Chuck Wolfe reports on corners as the central place of urban life. More so than public squares, he says, the corner is an elemental feature of travel between places:
At crossroads, whether paved and straight or dirt and ill-defined, destinations meet wheeled and other forms of transport, while natural systems meet reconstructed space. As modes of transportation coalesce, people watch and wait. Often, drainage, power and other utilities focus at such central points, above and below ground. Corners are places of safety and intimidation, homogeneity and contrast.
[U]urban corners may represent the best, most visible and pragmatic opportunity to reorient our cities, and become nothing short of the baseline—the building blocks—for reinvention of city neighborhoods in the new millennium.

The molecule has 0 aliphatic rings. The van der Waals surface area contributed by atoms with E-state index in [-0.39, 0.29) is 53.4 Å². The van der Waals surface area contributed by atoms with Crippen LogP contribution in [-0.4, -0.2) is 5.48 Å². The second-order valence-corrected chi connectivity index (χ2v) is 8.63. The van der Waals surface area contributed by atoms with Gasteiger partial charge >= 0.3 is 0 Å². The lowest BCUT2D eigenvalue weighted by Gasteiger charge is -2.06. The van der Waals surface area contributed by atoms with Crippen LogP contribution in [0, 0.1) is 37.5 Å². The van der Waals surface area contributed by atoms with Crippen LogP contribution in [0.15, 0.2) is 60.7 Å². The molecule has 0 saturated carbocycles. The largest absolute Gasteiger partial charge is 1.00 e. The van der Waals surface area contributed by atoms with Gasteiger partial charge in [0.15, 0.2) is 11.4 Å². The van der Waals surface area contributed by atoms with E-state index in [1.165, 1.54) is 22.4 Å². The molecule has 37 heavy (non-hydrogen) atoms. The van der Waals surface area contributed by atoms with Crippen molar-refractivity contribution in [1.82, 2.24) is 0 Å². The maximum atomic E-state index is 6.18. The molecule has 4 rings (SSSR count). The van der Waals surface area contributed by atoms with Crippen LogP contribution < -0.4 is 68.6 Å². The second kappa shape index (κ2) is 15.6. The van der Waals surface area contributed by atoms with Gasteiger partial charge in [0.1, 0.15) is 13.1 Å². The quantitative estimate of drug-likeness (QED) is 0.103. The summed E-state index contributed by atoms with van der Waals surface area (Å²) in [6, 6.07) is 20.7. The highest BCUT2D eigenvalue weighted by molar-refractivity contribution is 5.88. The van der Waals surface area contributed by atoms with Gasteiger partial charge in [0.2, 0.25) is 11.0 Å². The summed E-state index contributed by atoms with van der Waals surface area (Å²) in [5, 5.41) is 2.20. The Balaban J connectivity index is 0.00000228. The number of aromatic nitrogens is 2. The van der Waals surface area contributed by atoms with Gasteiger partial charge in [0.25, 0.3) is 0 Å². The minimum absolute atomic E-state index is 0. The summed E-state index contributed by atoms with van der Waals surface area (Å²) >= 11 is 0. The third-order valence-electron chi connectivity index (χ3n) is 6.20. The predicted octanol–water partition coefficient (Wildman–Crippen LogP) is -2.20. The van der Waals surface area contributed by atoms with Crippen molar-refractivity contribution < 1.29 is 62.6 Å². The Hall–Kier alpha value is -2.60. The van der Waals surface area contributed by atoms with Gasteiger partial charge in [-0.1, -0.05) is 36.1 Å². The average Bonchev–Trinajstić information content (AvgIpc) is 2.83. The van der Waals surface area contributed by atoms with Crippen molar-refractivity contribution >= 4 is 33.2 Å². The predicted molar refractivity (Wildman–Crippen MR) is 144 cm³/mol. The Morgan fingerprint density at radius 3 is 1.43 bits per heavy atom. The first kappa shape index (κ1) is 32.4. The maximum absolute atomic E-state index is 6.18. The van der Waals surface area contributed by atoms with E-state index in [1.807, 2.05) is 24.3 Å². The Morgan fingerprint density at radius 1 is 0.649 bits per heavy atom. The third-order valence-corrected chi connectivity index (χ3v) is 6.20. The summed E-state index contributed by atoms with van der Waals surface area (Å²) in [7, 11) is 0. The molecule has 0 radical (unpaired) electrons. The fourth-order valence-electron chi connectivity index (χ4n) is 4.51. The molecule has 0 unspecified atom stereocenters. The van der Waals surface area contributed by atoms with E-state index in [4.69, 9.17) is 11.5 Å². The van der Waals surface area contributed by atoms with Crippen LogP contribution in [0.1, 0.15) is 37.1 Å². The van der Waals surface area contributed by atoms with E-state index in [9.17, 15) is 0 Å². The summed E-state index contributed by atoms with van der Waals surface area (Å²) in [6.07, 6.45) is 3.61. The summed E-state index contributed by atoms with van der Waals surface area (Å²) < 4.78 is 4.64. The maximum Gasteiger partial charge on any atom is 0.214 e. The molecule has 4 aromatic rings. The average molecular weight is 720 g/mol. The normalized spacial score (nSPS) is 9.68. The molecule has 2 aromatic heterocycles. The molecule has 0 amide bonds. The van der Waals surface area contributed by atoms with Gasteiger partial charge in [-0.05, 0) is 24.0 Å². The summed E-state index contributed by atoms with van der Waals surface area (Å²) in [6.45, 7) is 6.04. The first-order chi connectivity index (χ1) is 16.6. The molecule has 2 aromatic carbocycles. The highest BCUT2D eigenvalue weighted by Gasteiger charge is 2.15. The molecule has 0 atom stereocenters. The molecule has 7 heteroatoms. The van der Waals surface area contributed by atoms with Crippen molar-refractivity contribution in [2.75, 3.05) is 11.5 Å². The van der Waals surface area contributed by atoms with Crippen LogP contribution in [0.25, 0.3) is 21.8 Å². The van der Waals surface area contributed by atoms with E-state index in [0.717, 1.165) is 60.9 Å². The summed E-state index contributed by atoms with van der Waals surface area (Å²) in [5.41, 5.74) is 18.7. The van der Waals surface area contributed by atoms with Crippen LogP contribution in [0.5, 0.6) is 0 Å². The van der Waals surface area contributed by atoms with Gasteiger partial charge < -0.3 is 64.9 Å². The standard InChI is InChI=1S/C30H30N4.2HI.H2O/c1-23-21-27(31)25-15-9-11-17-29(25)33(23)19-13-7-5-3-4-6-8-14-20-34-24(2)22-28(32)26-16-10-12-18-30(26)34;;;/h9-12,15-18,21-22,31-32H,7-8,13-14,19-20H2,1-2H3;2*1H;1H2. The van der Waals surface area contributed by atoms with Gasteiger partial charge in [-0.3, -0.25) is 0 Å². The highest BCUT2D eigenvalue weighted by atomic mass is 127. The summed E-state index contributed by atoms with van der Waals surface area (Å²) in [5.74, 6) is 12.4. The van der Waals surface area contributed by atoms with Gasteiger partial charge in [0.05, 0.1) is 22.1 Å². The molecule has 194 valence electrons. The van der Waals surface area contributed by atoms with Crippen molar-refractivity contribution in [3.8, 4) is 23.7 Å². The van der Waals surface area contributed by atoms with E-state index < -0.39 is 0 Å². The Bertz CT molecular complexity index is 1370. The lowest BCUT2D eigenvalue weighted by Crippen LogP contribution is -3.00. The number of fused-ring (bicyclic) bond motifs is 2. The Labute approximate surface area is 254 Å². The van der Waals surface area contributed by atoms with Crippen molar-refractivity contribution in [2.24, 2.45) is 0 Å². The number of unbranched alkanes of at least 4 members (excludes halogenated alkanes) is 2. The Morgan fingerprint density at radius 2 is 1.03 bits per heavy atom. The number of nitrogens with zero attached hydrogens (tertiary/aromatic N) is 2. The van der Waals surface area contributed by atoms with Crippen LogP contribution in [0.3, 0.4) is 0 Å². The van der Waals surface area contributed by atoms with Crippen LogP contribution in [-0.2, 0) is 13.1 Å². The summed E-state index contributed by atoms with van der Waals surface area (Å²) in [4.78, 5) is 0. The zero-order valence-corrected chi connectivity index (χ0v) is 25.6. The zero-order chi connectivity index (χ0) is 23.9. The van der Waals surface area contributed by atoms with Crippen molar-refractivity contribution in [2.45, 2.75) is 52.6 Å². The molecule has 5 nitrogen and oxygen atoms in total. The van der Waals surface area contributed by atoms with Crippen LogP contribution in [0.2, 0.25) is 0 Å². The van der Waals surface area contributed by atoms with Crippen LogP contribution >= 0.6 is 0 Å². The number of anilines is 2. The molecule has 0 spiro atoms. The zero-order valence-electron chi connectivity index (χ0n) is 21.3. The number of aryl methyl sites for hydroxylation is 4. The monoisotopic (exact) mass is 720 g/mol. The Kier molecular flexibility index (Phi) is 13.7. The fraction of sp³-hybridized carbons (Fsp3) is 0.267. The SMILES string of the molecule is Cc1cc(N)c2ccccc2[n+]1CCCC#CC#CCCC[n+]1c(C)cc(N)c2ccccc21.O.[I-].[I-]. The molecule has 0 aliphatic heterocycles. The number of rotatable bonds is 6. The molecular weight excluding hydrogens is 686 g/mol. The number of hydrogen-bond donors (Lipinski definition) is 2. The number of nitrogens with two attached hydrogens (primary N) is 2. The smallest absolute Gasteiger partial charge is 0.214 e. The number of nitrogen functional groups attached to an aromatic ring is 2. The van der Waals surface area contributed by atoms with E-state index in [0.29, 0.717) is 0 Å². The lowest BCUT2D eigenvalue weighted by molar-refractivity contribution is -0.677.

This summer, I’ve (voluntarily) absconded from New York City to live in the woods a few hours north. While I’ve made the transition, it’s been a bit quiet around here. Everything is quite the opposite. It’s un-urban, for instance, and in fact, there is not a corner to be found for a few dozen miles in any direction. As a long-time urban dweller, even this temporary transition has been tranquil yet trying. I was told the city was here for me to use, yet here there is no city.
If corners are opportunities to unify design and land use, then it’s some other actor or agency that must be the decision-maker. But who? What is the baseline of unurbanism?